Patrick's Day Invitational in Washing-
ton. Although they posted only a 1-2
record, Michigan Rugby Club Presi-
dent Tom Warburton felt his collegiate
squad gained valuable experience from
the tournament.
"With the undergrad (college) team,
half of them hadn't even played before
this weekend," he said. "We're going to
try (to work) on the all-around im-
provement of the youngerguys' skills."
With the tournament experience
under their belt, the team improved its
play and won the next three games over
club teams from Toronto, Cleveland
and Sarnia.
Michigan's club rugby team, the
defending Michigan Cup junior club
champions, had a fine year as well.
After notching only one win in Wash-
ington, the Wolverines came back to
dominate their next three opponents.
Michigan outscored Toronto, Cleve-
land and Sarnia by a score of 144-17.
Backs Sean Knight and Mike Carter
led the club team: Carter was the high

the 800-meter leg of the event set the
stage for something big.
"After Nick ran the half (mile), we
were well on pace," Michigan coach
Jack Harvey said. "And then it just
kept getting better and better."
The Wolverines soon became rec-
ognized as a force, to reckon with as
the squad prepared to host both the
Central Collegiate and Big Ten Cham-
pionships.
At the Central Collegiate Cham-
pionships the Wolverines battled the
Eastern Michigan team before finally
falling one point short of the champi-
onship. However, Harvey and sopho-
more high jumper Jon Royce did gar-
ner Coach of the Year and Athlete of
the Year honors, respectively.
When the Big Ten Championships
arrived, the opportunity for the Wol-
verines to avenge their finishes of a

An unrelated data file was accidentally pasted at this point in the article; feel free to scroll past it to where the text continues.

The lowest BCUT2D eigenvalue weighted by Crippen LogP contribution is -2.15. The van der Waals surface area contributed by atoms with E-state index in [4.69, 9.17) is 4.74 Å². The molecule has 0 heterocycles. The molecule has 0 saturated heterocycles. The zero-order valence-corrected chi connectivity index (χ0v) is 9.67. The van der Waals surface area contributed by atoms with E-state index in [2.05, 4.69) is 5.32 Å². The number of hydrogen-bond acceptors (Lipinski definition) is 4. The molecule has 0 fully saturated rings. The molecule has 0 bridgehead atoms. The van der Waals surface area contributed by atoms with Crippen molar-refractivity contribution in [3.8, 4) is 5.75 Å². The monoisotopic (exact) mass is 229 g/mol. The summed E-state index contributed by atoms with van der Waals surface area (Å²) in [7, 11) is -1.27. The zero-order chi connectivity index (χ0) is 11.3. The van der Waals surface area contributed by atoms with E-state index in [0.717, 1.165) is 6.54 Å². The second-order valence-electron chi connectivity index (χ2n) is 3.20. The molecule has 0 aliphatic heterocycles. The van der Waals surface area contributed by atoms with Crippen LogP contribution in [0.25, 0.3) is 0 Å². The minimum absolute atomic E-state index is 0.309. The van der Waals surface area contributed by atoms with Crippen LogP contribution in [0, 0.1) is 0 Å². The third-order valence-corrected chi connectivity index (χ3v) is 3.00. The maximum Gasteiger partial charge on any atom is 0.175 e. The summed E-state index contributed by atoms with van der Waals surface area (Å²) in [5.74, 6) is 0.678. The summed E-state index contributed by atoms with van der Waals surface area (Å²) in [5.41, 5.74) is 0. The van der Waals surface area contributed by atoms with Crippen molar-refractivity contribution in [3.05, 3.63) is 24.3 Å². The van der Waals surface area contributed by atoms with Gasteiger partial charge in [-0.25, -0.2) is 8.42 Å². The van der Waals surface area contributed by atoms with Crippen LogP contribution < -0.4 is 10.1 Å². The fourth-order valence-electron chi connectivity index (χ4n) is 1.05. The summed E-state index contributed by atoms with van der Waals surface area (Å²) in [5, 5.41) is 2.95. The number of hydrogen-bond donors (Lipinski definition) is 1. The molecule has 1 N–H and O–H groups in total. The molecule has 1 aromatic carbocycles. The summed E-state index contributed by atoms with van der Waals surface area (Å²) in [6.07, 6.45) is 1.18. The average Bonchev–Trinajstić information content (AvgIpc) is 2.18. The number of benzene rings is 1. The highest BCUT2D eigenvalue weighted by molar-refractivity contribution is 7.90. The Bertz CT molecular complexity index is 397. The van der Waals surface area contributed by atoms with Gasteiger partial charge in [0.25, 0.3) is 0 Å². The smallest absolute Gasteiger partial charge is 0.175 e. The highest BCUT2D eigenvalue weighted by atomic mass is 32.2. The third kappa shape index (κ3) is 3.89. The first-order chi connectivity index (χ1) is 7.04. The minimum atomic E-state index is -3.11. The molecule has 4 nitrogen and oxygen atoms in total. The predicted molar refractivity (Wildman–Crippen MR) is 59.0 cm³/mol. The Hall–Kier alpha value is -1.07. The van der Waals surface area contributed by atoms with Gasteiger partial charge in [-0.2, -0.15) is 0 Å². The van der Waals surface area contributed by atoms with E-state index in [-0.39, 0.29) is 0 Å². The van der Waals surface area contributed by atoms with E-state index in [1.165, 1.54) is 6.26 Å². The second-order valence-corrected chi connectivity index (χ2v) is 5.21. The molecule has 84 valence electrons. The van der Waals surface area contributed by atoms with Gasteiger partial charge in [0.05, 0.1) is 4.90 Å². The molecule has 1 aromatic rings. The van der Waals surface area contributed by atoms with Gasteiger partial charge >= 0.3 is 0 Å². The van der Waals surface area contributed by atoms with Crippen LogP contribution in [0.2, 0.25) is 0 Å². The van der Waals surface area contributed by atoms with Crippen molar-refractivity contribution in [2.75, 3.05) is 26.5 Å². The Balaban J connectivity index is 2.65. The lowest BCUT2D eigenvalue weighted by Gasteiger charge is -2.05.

year ago also arrived.
Led by Sullivan --who won both
the mile and 3000-meter run -and a
one-two finish in the high jump by
Royce and junior Ben Ludka, the Wol-
verines captured their first Big Ten
title since 1982.
"(The victory) has been great be-
cause it's beenso long," Harvey said.

"We thought, coming into the meet,
we had a chance to do it, but you never
know."
At the NCAA Indoor Track Cham-
pionships the Wolverines did not fare
as well, however, as they witnessed
their world record in the distance med-
ley relay shattered by the eventual
national champion: the Arkansas Ra-
zorbacks. Sullivan, Karfonta,
Townsend and MacDonald all re-
ceived All-American recognition for
their performances.
From the outset, the outdoor sea-
son proved to be much more tumultu-
ous than the indoor season was.
Poor weather conditions prevented
the Wolverines from getting much
practice outdoors.
But by the end of the season, the
Wolverines were ready for the Big Ten
Outdoor Championships in Madison.
Michigan found itself in ninth
place after the first day of the tourna-
ment but rebounded to finish fourth.
With the core of this team still
having at least two years of collegiate
competition remaining, championship
memories are bound to drive any rec-
ollections of seventh and eighth place
finishes deep into the folds of history.